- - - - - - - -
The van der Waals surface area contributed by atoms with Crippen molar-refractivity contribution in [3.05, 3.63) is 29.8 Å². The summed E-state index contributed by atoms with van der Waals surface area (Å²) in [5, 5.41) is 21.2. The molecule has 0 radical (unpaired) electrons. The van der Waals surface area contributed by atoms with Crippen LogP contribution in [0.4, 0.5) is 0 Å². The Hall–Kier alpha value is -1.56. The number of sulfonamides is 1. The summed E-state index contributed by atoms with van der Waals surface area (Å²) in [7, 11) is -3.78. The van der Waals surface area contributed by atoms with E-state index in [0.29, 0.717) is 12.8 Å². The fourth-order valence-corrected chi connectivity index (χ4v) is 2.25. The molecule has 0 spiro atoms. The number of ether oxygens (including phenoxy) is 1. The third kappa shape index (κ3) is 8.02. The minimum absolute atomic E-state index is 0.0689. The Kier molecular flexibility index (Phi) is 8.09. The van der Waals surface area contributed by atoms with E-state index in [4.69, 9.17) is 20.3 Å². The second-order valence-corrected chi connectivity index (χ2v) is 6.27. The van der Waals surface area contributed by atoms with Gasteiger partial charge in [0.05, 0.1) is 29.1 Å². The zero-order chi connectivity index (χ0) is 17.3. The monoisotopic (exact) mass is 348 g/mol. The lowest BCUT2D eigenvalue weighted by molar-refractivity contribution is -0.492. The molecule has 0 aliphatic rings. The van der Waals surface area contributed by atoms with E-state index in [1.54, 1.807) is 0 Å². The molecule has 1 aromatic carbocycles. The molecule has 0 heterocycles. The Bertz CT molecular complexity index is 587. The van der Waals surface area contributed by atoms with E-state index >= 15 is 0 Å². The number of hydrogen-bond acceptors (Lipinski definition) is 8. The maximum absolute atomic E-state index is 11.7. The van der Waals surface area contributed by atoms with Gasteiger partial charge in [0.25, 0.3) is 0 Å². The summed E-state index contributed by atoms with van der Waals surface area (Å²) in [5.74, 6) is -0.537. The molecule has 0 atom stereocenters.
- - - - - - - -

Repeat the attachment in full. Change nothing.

The van der Waals surface area contributed by atoms with Crippen molar-refractivity contribution in [3.05, 3.63) is 29.8 Å². The summed E-state index contributed by atoms with van der Waals surface area (Å²) in [5, 5.41) is 21.2. The molecule has 0 radical (unpaired) electrons. The van der Waals surface area contributed by atoms with Crippen LogP contribution in [0.4, 0.5) is 0 Å². The Hall–Kier alpha value is -1.56. The number of sulfonamides is 1. The summed E-state index contributed by atoms with van der Waals surface area (Å²) in [7, 11) is -3.78. The van der Waals surface area contributed by atoms with E-state index in [0.29, 0.717) is 12.8 Å². The fourth-order valence-corrected chi connectivity index (χ4v) is 2.25. The molecule has 0 spiro atoms. The number of ether oxygens (including phenoxy) is 1. The third kappa shape index (κ3) is 8.02. The minimum absolute atomic E-state index is 0.0689. The Kier molecular flexibility index (Phi) is 8.09. The van der Waals surface area contributed by atoms with E-state index in [4.69, 9.17) is 20.3 Å². The second-order valence-corrected chi connectivity index (χ2v) is 6.27. The van der Waals surface area contributed by atoms with Gasteiger partial charge in [0.05, 0.1) is 29.1 Å². The zero-order chi connectivity index (χ0) is 17.3. The monoisotopic (exact) mass is 348 g/mol. The lowest BCUT2D eigenvalue weighted by molar-refractivity contribution is -0.492. The molecule has 0 aliphatic rings. The van der Waals surface area contributed by atoms with E-state index in [1.54, 1.807) is 0 Å². The molecule has 1 aromatic carbocycles. The molecule has 0 heterocycles. The Bertz CT molecular complexity index is 587. The van der Waals surface area contributed by atoms with E-state index >= 15 is 0 Å². The number of hydrogen-bond acceptors (Lipinski definition) is 8. The maximum absolute atomic E-state index is 11.7. The van der Waals surface area contributed by atoms with Gasteiger partial charge in [0.25, 0.3) is 0 Å². The summed E-state index contributed by atoms with van der Waals surface area (Å²) in [5.74, 6) is -0.537. The molecule has 0 atom stereocenters.